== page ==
SOMETIMES attaining success can be your worst enemy. Expectations and pressures are enhanced, and the carefree spirit that exists in anonymity evaporates.
That was the experience of Sydney electronic dance band Art vs Science after they found almost instant success when their second single Parlez Vous Francais? was the runner-up in the 2009 triple j Hottest 100 to Mumford & Sons' Little Lion Man.
Two years later the trio of James Finn (vocals, keyboards), Daniel McNamee (vocals, guitars, keyboards) and Daniel Williams (drums, vocals) found more success when their DIY debut album The Experiment peaked at No.2, won the 2011 ARIA Award for Best Independent Release and garnered universal acclaim for its experimentation and fun.
When it came to their second album Off the Edge of the Earth and into Forever, Forever (2015) those factors were diminished and the record subsequently tanked.
For a long time Art vs Science didn't know how to proceed. They kept writing, clocking up 200 songs, but nothing was finished.
"Stress crept in trying to match previous output, or at least the success of the previous output," McNamee says.
"We went around in circles and I don't think the heart of it was there for a long time. It was outcome based. It was, 'we should do it this way because people will like it' or 'this way because that's what people liked last time'.
"It wasn't like, 'let's do it this way because it's fun or interesting'."
Eventually Art vs Science resolved their creative differences to complete their third album Big Overdrive.
The album is an idiosyncratic mix of adventure and experimentation written over a decade and recorded in various places, including McNamee's parents' old house in Dural in Sydney's north-west outskirts.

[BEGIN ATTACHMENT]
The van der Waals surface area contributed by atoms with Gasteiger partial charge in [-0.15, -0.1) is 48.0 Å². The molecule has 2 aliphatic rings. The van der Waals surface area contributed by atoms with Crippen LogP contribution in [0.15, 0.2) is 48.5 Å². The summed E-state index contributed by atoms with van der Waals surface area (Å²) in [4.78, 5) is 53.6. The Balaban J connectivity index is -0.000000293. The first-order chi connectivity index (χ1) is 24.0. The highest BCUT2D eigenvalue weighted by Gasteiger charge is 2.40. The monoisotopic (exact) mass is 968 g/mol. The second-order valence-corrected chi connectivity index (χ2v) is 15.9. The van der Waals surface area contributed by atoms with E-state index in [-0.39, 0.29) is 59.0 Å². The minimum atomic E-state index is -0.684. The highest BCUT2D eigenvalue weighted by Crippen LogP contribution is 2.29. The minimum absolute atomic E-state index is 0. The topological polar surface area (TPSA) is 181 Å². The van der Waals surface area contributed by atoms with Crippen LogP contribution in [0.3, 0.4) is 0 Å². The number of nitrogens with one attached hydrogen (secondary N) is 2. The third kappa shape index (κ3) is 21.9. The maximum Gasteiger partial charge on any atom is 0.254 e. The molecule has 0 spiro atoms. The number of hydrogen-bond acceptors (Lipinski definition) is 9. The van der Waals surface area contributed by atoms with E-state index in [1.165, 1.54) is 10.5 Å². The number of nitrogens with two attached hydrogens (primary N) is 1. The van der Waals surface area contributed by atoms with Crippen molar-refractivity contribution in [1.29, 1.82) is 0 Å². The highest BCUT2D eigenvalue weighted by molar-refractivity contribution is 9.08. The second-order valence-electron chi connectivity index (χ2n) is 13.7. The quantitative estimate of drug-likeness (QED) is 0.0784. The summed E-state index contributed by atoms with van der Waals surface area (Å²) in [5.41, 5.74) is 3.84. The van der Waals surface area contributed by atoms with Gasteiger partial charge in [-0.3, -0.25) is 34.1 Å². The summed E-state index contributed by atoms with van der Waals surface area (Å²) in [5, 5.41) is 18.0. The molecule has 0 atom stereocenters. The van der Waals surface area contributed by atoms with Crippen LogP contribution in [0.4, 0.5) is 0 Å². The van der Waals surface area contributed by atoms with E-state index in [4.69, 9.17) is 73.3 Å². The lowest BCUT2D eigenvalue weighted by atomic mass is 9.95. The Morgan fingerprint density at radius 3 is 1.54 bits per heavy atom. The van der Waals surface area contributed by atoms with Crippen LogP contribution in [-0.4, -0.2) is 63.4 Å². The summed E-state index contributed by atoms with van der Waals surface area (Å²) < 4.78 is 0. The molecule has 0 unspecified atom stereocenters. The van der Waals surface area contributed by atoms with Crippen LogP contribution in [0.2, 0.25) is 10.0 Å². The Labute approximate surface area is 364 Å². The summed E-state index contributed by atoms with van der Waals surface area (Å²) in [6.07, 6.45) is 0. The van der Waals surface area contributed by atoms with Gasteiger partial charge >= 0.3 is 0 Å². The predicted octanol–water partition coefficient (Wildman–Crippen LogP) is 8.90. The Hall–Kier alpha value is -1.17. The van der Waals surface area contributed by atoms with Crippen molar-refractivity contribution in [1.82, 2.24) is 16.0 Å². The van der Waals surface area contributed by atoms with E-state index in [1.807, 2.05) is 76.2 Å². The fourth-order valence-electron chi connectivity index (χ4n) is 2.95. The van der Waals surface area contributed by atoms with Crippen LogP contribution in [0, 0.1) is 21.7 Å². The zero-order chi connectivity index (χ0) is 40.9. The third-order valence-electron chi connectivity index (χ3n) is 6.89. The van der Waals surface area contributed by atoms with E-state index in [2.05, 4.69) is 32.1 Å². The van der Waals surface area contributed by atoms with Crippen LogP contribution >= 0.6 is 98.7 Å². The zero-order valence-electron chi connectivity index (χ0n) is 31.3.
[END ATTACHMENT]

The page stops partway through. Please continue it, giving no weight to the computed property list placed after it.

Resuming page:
McNamee says the biggest challenge Art vs Science had was eliminating their tendency to be perfectionists.
"It's your career and livelihood and what if this one bombs and that sort of thing," he says. "There's enough credence in those concerns to wanna give them the microphone, so to speak, and let them dictate what you should do.
"It's almost entirely an error to do that. Our distributor said, 'if you wanna do what the fans want, get them to write the songs for you', because that's a more accurate representative of what it is.
"In a way it's difficult to learn that lesson, but once you do, you know how much of a dead-end road it is going down there."
It seems the hard lessons have been beneficial. Big Overdrive sounds like a band enjoying themselves without any commercial pressures.
Check The Boombox incorporates '60s psych and funk, then on How 2 Stay High there's a mix of Primus guitar and a trance-like drum beat.
Elsewhere there's disco vibes on the infectious Sweat and pop funk on Dance.
"It was a record where our influences were free to be there, unashamedly," McNamee says.
"We also spoke about the cheese-o-meter, if it's too cheesy or not. Sometimes we just let the cheese-o-meter ping into the red if that was the case, because it was fun.
"Disco and funk and '70s rock. Check The Boombox speaks to my level of loving The Doors and King Gizzard & The Lizard Wizard."
Art vs Science's Big Overdrive is out now.